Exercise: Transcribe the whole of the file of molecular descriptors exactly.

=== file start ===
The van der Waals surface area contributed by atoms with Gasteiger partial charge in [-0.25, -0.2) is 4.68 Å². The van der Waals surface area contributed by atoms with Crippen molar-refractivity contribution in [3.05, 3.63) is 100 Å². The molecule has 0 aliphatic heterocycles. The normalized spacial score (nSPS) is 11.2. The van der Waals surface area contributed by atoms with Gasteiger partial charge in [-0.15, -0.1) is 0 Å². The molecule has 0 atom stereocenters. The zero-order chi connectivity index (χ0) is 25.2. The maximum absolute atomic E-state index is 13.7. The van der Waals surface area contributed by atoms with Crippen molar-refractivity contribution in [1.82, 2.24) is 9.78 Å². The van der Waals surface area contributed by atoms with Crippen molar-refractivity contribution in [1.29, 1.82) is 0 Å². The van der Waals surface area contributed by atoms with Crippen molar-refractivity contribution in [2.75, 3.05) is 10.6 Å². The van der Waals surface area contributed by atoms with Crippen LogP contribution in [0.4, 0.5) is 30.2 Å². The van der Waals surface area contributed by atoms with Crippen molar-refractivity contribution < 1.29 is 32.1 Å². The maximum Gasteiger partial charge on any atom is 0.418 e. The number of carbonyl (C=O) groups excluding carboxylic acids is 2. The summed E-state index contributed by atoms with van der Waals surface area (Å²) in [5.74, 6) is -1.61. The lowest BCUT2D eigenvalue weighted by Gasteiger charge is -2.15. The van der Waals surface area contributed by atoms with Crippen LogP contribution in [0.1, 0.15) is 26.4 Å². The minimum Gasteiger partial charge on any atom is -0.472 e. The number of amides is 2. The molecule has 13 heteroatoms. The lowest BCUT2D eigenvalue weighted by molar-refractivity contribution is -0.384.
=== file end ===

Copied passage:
The van der Waals surface area contributed by atoms with Gasteiger partial charge in [-0.25, -0.2) is 4.68 Å². The van der Waals surface area contributed by atoms with Crippen molar-refractivity contribution in [3.05, 3.63) is 100 Å². The molecule has 0 aliphatic heterocycles. The normalized spacial score (nSPS) is 11.2. The van der Waals surface area contributed by atoms with Gasteiger partial charge in [-0.15, -0.1) is 0 Å². The molecule has 0 atom stereocenters. The zero-order chi connectivity index (χ0) is 25.2. The maximum absolute atomic E-state index is 13.7. The van der Waals surface area contributed by atoms with Crippen molar-refractivity contribution in [1.82, 2.24) is 9.78 Å². The van der Waals surface area contributed by atoms with Crippen molar-refractivity contribution in [1.29, 1.82) is 0 Å². The van der Waals surface area contributed by atoms with Crippen molar-refractivity contribution in [2.75, 3.05) is 10.6 Å². The van der Waals surface area contributed by atoms with Crippen LogP contribution in [0.4, 0.5) is 30.2 Å². The van der Waals surface area contributed by atoms with Crippen molar-refractivity contribution < 1.29 is 32.1 Å². The maximum Gasteiger partial charge on any atom is 0.418 e. The number of carbonyl (C=O) groups excluding carboxylic acids is 2. The summed E-state index contributed by atoms with van der Waals surface area (Å²) in [5.74, 6) is -1.61. The lowest BCUT2D eigenvalue weighted by Gasteiger charge is -2.15. The van der Waals surface area contributed by atoms with Crippen LogP contribution in [0.1, 0.15) is 26.4 Å². The minimum Gasteiger partial charge on any atom is -0.472 e. The number of amides is 2. The molecule has 13 heteroatoms. The lowest BCUT2D eigenvalue weighted by molar-refractivity contribution is -0.384.